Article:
Screening tool for existing livelihoods projects which enables project planners and managers to (a) understand the links between local livelihoods and climate; (b) assess a project's impact on livelihood resources important for climate adaptation; and (c) devise adjustments to improve a project's impact on these key livelihood resources.

Famine Early Warning Systems Network (FEWSNET)
Provides information on food security (including weekly climate and precipitation forecasts) for West, East, and Southern Africa, Central America, the Caribbean, and Afghanistan .

GRAIN is a small international nonprofit organisation that works to support small farmers and social movements in their struggles for community-controlled and biodiversity-based food systems. Their website contains a number of downloadable resources concerned with climate change, the global food system, and the potential role of smallholder farms and farming communities in mitigating the food and climate crises.

Global Environmental Change and Food Systems (GECAFS)
International, interdisciplinary research project focused on understanding the links between food security and global environmental change. The GECAFS goal is to determine strategies to cope with the impacts of global environmental change on food systems and to assess the environmental and socio-economic consequences of adaptive responses aimed at improving food security. It focuses specifically on Southern Africa, the Indo-Gangetic Plain in South Asia, and the Caribbean .

IDS Climate Change and Development Centre (See also:
Aims to drive forward collaborative research and policy analysis, building programmes, and delivering high quality knowledge services, teaching, and training. Research themes include climate change adaptation, low carbon development, international environmental law, development economics, social protection, sustainable livelihoods, and migration. IDS have developed the ORCHID (Opportunities and Risks for Climate Change and Disasters) adaptation tool for assessing development projects. IDS also runs the Climate and Disaster Governance platform, which aims to identify governance options which could help reduce climate and disaster risk to poor communities and keep development on track.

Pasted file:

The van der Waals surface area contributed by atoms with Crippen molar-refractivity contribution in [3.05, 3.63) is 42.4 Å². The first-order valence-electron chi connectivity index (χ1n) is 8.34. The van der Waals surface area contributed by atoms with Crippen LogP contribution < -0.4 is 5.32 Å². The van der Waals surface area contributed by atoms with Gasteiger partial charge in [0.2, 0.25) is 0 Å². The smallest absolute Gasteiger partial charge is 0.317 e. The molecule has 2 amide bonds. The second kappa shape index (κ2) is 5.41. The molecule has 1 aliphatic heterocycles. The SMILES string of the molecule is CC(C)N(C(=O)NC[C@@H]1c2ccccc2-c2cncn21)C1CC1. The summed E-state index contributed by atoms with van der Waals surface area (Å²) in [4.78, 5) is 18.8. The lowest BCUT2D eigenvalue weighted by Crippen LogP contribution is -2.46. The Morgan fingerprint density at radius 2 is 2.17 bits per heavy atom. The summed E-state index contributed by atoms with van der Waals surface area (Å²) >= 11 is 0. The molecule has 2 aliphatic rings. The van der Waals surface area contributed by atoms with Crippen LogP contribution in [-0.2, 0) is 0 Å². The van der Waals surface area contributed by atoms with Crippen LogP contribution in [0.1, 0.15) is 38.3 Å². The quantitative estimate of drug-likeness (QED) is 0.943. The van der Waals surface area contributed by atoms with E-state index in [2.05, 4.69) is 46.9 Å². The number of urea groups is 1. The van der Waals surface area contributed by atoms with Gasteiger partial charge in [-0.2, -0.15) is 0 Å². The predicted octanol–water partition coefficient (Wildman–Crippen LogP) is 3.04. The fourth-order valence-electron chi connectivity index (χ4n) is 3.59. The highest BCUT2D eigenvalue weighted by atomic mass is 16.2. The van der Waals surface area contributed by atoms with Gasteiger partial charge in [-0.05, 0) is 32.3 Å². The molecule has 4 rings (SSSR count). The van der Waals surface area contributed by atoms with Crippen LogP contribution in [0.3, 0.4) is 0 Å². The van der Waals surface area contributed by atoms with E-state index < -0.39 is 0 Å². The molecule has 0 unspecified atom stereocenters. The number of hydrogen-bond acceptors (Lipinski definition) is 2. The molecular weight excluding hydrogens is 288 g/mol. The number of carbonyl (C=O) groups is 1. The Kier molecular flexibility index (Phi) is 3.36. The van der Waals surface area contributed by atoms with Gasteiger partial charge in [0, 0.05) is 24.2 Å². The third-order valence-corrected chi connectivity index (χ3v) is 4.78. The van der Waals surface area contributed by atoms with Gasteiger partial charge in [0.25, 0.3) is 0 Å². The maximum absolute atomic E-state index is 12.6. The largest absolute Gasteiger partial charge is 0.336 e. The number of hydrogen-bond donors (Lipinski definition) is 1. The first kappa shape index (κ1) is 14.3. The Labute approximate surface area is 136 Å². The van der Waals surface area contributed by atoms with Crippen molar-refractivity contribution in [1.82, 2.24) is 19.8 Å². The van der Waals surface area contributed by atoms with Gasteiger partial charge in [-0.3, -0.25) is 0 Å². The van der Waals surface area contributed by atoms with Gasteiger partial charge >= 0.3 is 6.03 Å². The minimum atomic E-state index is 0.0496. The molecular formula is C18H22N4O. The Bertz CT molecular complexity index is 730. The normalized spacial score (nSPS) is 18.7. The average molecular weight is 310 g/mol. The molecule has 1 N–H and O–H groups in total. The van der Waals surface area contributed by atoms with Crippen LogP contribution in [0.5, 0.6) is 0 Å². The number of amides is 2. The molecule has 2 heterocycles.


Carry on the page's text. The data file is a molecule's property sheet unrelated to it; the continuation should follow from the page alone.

International Institute for Environment and Development's Climate Change Programme
Focuses on improving the understanding of climate change impacts for poor developing countries, including both policy makers and poor groups; improving the decision-making capacities of vulnerable developing countries to cope with impacts of climate change; improving the negotiating capacities of poor developing countries in the climate change negotiations through analysis of issues relevant to them; and improving the sustainable livelihoods opportunities of poor communities in developing countries in light of possible climate change impacts. Most publications free to download.

Indigenous Peoples’ Assessments of Climate Change
Indigenous peoples-led initiative, in partnership with IIED, the United Nations University , the Christensen Fund, and Novib-Oxfam. Particular focus on the impacts of climate change on food security, landscapes, and human well-being. This is a bottom-up process grounded in indigenous worldviews and knowledge systems. This multiregional project also seeks to inform policy and practice on responses to the food and climate crisis.

Intergovernmental Panel on Climate Change (IPCC)
The IPCC website has download links for the 4th IPCC Assessment Report (2007), a comprehensive assessment of the physical science basis (Working Group 1), impacts, adaptation, and vulnerability (Working Group 2), and mitigation of climate change (Working Group 3).